While I was growing up in the early 1950's and starting to become musically aware, I had no idea that the music I was hearing around our house was in a period of transition. But music is always evolving, even though we might not realize it while we're living through a particular era, and it becomes more obvious when viewed through the magic lens of hindsight.
The age of the big swing bands was pretty much over by then – or at least was close to it – and the vocalists had taken over the spotlight. Many of them were former band singers, but there were some that had come up through other routes and I'm not sure if it mattered much at that point. Selling records was how success was measured, along with radio play and TV appearances, and some of those singers became big stars.
But music was continuing to change. Rockabilly and R&B were both beginning to rise in popularity in many areas, and eventually they would combine with other influences to create what would become the rock and roll revolution. It would mean the end of the huge popularity enjoyed by singers such as Frank Sinatra and Johnny Ray, who were regularly mobbed at personal appearances, much like today's stars. But those vocalists who adapted – even if it meant doing some things they didn't much like – still managed to have long, fulfilling careers.
Pierino "Perry" Como was one of those singers, and he learned fairly early in his career that he sometimes had to do songs that didn't exactly thrill him. From his start as a singing barber in his Pennsylvania hometown, he managed to work his way up as a band singer, following that with working in clubs and regional radio. His smooth baritone was reminiscent of his idol, Bing Crosby, and he began to attract some notice. Eventually he hit pay dirt with his recording of "Till the End of Time", from the movie A Song To Remember.
It was a smash hit and began a string of successful recordings that included "Surrender", "Prisoner Of Love", and others. He became so popular that he was given a radio show that in turn led to a spot on TV, as the host of the Chesterfield Supper Club. His hits continued, with best-sellers on "All At Once You Love Her", "Don't Let The Stars Get In Your Eyes", and "Tina Marie".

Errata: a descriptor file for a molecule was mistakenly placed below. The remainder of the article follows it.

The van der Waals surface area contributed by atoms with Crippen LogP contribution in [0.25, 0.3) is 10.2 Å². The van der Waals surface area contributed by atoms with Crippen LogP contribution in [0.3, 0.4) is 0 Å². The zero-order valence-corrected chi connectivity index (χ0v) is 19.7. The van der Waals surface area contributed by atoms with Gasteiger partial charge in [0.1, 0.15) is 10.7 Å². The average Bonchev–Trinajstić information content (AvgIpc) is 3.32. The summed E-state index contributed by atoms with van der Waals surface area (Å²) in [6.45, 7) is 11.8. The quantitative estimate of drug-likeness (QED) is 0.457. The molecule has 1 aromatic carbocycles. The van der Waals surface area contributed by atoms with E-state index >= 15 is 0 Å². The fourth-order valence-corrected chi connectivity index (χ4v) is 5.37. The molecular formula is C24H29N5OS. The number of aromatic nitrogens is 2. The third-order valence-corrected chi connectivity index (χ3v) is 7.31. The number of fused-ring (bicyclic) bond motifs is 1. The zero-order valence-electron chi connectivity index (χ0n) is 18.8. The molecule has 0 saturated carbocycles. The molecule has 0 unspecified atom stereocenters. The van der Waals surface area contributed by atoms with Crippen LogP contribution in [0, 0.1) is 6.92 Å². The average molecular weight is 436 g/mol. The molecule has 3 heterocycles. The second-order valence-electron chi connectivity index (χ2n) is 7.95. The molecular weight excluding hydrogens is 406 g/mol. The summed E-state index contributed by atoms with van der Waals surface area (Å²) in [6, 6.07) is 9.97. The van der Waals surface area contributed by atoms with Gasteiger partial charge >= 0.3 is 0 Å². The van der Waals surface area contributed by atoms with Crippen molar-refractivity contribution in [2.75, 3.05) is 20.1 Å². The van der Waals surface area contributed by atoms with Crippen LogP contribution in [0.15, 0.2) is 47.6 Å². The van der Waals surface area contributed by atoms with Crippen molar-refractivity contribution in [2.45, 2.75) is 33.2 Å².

Although he was a huge star by now, he might have felt the changes occurring in pop music because he began to stretch himself by recording some quirky, playful tunes. A good example is "Hot Diggity (Dog Ziggity Boom)", which might sound strange to us but was number one on the pop charts. The public loved Perry's oddly-named songs, and a few of them, including "Ko Ko Mo" and "Bibbidi-Bobbidi-Doo", ended up being some of his biggest hits. (See the video at the bottom for a very young Perry performing another silly song with Martha Stewart… no, not that Martha Stewart.)
Perry wasn't crazy about doing novelty songs, but they kept him popular and as his career progressed he was smart enough to intersperse some tunes he liked a little better. He had hits on "Round and Round" and the Grammy-winning "Catch A Falling Star", but by the close of the decade his star still began to fade. Although beloved by his fans, and known as a true gentleman throughout the industry, times were changing and Perry was not exactly the type to be a teen idol.
However, he continued to flourish for many years, selling countless millions of records and continuing to appear on his own and other TV shows. He even made a comeback of sorts in 1970 with a best-seller on "It's Impossible", and kept his legion of fans entertained with guest shots and specials.
He continued making occasional appearances in later years but eventually retired to Florida, where he died in 2001. The singing barber from Pennsylvania will always be remembered as one of the greats, and as a star who successfully spanned several decades.